All capitalist cats get fatter at the expense of the working class
Only last year, the bosses of Phoenix were applauded by a government minister for taking risks to keep British workers in jobs, and their 'enlightened accounting techniques' were saluted. Nonetheless, as one correspondent from The Times wryly noted, "The only thing that has risen is their bank balances", while the workers' pension fund is in deficit to the tune of œ67 million. Once the scale of the job losses became clear a veritable witch-hunt was unleashed by the media and unions to scapegoat the Phoenix Four 'fat cats'. The Financial Times branded them 'the unacceptable face of capitalism' and the government announced an investigation into the company's shady accounting practices.
But workers should not for one moment have any illusions that there is an 'acceptable' face of capitalism. As an exploiting class, the bourgeoisie quietly rob the proletariat of billions of pounds worth of unpaid labour every day! In the words of the Communist Manifesto, the proletariat is "a class of labourers, who live only so long as they find work, and who find work only so long as their labour increases capital. These labourers, who must sell themselves piecemeal, are a commodity, like every other article of commerce, and are consequently exposed to all the vicissitudes of competition, to all the fluctuations of the market. The more openly this despotism proclaims gain to be its end and aim, the more petty, the more hateful and the more embittering it is." ('Bourgeois and Proletarians'). The closing phrase will not be lost on the Rover workers who have found out not only that they've lost their jobs - but also that they'll still have to pay back the loans they took out from the company to buy Rover cars!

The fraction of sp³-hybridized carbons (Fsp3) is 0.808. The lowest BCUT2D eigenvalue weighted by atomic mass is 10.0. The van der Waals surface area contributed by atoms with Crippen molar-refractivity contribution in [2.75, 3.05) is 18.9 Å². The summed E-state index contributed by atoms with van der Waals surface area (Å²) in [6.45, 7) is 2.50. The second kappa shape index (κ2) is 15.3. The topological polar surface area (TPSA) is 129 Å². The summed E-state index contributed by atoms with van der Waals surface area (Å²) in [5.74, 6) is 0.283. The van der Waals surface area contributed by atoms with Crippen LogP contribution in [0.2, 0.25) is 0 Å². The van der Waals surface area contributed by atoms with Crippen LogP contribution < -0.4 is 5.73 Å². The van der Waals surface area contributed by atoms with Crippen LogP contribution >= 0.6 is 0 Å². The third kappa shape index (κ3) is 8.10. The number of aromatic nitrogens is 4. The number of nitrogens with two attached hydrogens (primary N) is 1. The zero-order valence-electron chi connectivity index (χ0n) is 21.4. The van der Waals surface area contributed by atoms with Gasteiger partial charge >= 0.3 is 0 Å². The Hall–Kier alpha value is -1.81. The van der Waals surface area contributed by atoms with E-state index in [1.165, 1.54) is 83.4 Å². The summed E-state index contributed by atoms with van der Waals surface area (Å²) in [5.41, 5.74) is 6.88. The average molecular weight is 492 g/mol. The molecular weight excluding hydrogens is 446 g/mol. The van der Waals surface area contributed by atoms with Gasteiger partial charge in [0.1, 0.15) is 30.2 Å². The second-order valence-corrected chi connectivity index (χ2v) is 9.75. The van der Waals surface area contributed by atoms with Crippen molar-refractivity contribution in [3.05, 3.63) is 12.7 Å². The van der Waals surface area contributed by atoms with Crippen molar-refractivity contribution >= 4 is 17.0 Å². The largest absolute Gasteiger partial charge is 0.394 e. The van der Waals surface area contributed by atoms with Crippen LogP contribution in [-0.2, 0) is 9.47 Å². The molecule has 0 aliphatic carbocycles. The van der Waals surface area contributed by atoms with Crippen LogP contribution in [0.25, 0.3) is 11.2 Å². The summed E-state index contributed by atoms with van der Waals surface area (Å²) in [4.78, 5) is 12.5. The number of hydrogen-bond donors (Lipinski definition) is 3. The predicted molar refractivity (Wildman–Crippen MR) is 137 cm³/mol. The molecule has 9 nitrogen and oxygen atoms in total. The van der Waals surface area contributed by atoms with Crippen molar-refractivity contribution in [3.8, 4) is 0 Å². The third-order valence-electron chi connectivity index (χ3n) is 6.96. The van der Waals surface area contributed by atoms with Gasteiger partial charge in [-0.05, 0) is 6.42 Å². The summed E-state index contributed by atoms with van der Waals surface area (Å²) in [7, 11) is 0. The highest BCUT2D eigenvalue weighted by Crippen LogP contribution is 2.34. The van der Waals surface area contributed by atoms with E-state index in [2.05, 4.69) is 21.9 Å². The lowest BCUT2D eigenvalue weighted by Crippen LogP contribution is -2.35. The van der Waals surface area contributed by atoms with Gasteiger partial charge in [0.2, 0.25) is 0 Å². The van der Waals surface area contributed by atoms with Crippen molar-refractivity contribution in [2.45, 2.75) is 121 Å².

The perspective of massive struggles
It is interesting to note what has changed in the historic situation over the past few years. In 2000, the unions were keen to organise a mass demonstration in Birmingham against the threat to Rover. Back in 1992, when the wave of pit-closures was announced, there were mass demonstrations in support of the miners. Why isn't there a protest movement now, after the largest single announcement of job losses in the UK for 5 years? Why, when redundancies were made at Jaguar last autumn, were the unions so keen to absorb the anger of the workers and delay the demonstration in Coventry? Why, when tens of thousands of workers in the Civil Service voted strongly in favour of strike action in the face of a planned 100,000 job losses and pension reforms, did the unions agree to cancel strikes in March when the government agreed to re-open negotiations? Why were national strike ballots among teachers, lecturers and local government workers cancelled soon after? Why were the government and unions in Germany so keen to reach a rapid end to the disputes at Opel and Bochum?
To begin with, the ruling class is increasingly sensitive to the fact that deep within the working class there is a growing unease about the precarious nature of their jobs and pensions. Whereas five years ago British unions could claim that it was easier to sack workers here than anywhere else in Europe - due to the low Euro and stronger employment regulation - today the bourgeoisie is keen to hide the fact that unemployment is rising rapidly on the continent. In France, 10%. In Germany 12.5%, over 5 million. According to one German academic, "This figure of more than 5m unemployed in this country is very high. Unemployment figures reach 20% in parts of former Eastern Germany. The last time in history that we had such an enormous figure was in the early 1930s, the Great Depression, and I simply thought that this was atrocious for our country." In Britain, there has been a sharp drop in business confidence and a larger than expected increase in unemployment in March.
A spectre is haunting Europe: the spectre of massive struggles, of an unleashing of seething tensions, of anger and discontent. What the ruling class fears is wider numbers of workers beginning to come together, to see the common threads in the attacks raining down upon them; in the wars and conflicts engulfing wider areas of the globe; in the destruction of the environment; the absolute bankruptcy of the capitalist mode of production.